by Leslie Ashor, Director of Lab Design, Woods Bagot
Globally, the need for modern laboratories is on the rise; increases in population equate to rising need for teaching, research, clinical, industry, high-tech and pharmaceutical laboratories. According to the International Institute for Sustainable Laboratories (I2SL), the typical laboratory building requires 5-10 times more energy compared to an equal sized office building. The resources to construct, operate, maintain and renovate a laboratory building is at the highest end of life-cycle cost for a multitude of reasons.
Moving beyond the initial focus of reducing energy needs in laboratory buildings, and building on success in that realm, the next major focus should be on water use reduction, as well as correctly identifying and right-sizing central services such as RO/DI water, gases, compressed air and vacuum. Deep investigation into actual needs and usage will help guide these efforts, as most stakeholders will claim “I never us it (insert service here) but you should put it in for future use”. This direction has led to “flexible” labs loaded with central services which may never be used, resulting in oversized systems and massive networks of piping. Stakeholders need to be educated on the options, for example the 3 ways vacuum can be provided without using single-pass water. Every sink, and especially every cupsink, should be questioned, as many are used for highly unsustainable practices which are not consistent with good lab practices. Reducing and replacing with more sustainable choices should be a goal of every laboratory project.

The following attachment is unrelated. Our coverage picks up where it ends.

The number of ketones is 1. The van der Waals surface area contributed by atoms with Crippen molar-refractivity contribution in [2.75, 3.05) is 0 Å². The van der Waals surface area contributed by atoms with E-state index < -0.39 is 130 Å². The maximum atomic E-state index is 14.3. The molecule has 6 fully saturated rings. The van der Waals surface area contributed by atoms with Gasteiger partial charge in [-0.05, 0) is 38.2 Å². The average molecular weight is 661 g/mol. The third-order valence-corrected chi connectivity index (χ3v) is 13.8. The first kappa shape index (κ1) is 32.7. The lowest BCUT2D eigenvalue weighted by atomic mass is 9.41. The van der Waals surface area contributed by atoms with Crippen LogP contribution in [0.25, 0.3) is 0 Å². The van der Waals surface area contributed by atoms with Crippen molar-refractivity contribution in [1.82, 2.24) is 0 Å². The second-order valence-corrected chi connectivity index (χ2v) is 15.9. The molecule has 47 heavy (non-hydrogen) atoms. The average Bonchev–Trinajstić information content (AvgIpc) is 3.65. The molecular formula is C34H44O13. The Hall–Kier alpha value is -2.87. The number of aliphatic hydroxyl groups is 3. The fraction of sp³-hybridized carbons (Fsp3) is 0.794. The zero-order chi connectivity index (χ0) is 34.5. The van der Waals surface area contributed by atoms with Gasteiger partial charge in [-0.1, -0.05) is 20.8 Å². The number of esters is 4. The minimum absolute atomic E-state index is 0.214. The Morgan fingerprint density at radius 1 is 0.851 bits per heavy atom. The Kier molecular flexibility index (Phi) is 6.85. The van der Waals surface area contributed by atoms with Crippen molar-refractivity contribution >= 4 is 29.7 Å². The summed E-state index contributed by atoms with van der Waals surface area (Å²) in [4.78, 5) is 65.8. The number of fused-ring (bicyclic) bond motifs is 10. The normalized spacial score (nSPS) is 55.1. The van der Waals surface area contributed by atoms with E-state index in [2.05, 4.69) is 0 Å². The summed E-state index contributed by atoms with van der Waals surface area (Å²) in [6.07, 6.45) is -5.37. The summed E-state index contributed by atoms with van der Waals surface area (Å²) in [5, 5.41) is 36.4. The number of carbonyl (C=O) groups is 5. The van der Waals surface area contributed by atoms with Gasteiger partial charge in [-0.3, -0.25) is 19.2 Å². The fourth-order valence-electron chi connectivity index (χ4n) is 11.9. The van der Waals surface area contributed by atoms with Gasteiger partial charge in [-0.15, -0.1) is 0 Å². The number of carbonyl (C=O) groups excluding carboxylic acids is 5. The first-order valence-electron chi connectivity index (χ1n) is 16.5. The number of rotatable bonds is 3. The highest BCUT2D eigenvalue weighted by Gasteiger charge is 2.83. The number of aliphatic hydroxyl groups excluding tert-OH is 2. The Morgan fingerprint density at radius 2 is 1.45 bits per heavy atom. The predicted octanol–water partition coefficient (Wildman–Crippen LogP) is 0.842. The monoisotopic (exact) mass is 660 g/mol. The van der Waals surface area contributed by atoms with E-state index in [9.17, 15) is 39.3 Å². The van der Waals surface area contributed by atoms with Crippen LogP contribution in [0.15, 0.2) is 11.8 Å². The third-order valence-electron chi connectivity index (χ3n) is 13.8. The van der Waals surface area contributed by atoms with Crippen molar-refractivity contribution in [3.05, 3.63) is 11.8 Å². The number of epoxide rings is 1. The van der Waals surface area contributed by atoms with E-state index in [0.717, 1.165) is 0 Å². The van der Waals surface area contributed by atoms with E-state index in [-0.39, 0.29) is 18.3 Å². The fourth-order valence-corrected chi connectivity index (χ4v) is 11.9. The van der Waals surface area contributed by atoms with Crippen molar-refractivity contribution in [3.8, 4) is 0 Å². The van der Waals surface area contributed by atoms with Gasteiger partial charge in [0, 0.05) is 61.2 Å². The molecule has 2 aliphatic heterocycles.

Pushing laboratory design to the next level of sustainability will require more than acres of photovoltaic panels and Energy Star equipment, it will require creative, knowledgeable experts questioning the way things have always been done, in the lab, in design, and in construction.